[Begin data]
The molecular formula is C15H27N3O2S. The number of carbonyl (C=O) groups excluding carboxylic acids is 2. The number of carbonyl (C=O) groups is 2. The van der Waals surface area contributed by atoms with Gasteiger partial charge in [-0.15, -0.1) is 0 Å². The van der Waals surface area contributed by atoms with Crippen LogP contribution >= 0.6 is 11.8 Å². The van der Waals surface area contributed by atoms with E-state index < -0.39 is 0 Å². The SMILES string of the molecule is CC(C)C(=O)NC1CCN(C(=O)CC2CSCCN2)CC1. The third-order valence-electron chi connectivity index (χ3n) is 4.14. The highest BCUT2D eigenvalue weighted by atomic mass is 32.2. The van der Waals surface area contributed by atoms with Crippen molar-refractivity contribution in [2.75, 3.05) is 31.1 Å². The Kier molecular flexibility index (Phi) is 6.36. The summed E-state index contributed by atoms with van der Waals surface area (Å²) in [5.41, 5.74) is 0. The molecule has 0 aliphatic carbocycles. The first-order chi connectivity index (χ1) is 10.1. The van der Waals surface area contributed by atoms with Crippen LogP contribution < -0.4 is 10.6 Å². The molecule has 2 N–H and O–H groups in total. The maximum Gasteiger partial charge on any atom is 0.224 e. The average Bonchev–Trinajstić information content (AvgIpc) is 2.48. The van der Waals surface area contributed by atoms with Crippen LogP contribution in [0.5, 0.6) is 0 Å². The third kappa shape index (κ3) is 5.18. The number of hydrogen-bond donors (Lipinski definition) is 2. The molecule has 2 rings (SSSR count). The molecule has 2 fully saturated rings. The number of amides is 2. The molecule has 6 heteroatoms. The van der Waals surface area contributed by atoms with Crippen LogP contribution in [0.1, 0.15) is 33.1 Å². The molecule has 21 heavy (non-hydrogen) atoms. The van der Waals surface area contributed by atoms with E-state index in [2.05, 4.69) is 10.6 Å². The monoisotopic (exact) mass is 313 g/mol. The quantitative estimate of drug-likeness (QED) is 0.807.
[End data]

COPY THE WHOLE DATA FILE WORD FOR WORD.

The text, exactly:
The molecular formula is C15H27N3O2S. The number of carbonyl (C=O) groups excluding carboxylic acids is 2. The number of carbonyl (C=O) groups is 2. The van der Waals surface area contributed by atoms with Gasteiger partial charge in [-0.15, -0.1) is 0 Å². The van der Waals surface area contributed by atoms with Crippen LogP contribution >= 0.6 is 11.8 Å². The van der Waals surface area contributed by atoms with E-state index < -0.39 is 0 Å². The SMILES string of the molecule is CC(C)C(=O)NC1CCN(C(=O)CC2CSCCN2)CC1. The third-order valence-electron chi connectivity index (χ3n) is 4.14. The highest BCUT2D eigenvalue weighted by atomic mass is 32.2. The van der Waals surface area contributed by atoms with Crippen molar-refractivity contribution in [2.75, 3.05) is 31.1 Å². The Kier molecular flexibility index (Phi) is 6.36. The summed E-state index contributed by atoms with van der Waals surface area (Å²) in [5.41, 5.74) is 0. The molecule has 0 aliphatic carbocycles. The first-order chi connectivity index (χ1) is 10.1. The van der Waals surface area contributed by atoms with Crippen LogP contribution < -0.4 is 10.6 Å². The molecule has 2 N–H and O–H groups in total. The maximum Gasteiger partial charge on any atom is 0.224 e. The average Bonchev–Trinajstić information content (AvgIpc) is 2.48. The van der Waals surface area contributed by atoms with Crippen LogP contribution in [0.5, 0.6) is 0 Å². The third kappa shape index (κ3) is 5.18. The number of hydrogen-bond donors (Lipinski definition) is 2. The molecule has 2 rings (SSSR count). The molecule has 2 fully saturated rings. The number of amides is 2. The molecule has 6 heteroatoms. The van der Waals surface area contributed by atoms with Crippen LogP contribution in [0.1, 0.15) is 33.1 Å². The molecule has 21 heavy (non-hydrogen) atoms. The van der Waals surface area contributed by atoms with E-state index in [2.05, 4.69) is 10.6 Å². The monoisotopic (exact) mass is 313 g/mol. The quantitative estimate of drug-likeness (QED) is 0.807.